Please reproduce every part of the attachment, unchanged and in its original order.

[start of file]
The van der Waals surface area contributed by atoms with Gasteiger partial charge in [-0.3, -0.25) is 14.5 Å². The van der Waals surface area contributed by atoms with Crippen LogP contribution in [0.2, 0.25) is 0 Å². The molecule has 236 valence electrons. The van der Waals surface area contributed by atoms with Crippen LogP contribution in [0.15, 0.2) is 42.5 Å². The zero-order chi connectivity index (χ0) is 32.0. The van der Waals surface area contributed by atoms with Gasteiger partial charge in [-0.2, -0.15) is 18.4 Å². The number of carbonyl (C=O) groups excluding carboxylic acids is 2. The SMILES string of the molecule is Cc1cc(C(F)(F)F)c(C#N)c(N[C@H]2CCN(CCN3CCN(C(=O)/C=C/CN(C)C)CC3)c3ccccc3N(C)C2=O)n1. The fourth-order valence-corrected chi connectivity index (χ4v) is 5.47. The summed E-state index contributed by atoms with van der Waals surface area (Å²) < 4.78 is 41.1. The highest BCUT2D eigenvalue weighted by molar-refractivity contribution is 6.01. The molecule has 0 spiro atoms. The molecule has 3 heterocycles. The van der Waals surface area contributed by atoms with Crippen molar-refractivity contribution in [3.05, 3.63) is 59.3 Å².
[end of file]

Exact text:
The van der Waals surface area contributed by atoms with Gasteiger partial charge in [-0.3, -0.25) is 14.5 Å². The van der Waals surface area contributed by atoms with Crippen LogP contribution in [0.2, 0.25) is 0 Å². The molecule has 236 valence electrons. The van der Waals surface area contributed by atoms with Crippen LogP contribution in [0.15, 0.2) is 42.5 Å². The zero-order chi connectivity index (χ0) is 32.0. The van der Waals surface area contributed by atoms with Gasteiger partial charge in [-0.2, -0.15) is 18.4 Å². The number of carbonyl (C=O) groups excluding carboxylic acids is 2. The SMILES string of the molecule is Cc1cc(C(F)(F)F)c(C#N)c(N[C@H]2CCN(CCN3CCN(C(=O)/C=C/CN(C)C)CC3)c3ccccc3N(C)C2=O)n1. The fourth-order valence-corrected chi connectivity index (χ4v) is 5.47. The summed E-state index contributed by atoms with van der Waals surface area (Å²) < 4.78 is 41.1. The highest BCUT2D eigenvalue weighted by molar-refractivity contribution is 6.01. The molecule has 0 spiro atoms. The molecule has 3 heterocycles. The van der Waals surface area contributed by atoms with Crippen molar-refractivity contribution in [3.05, 3.63) is 59.3 Å².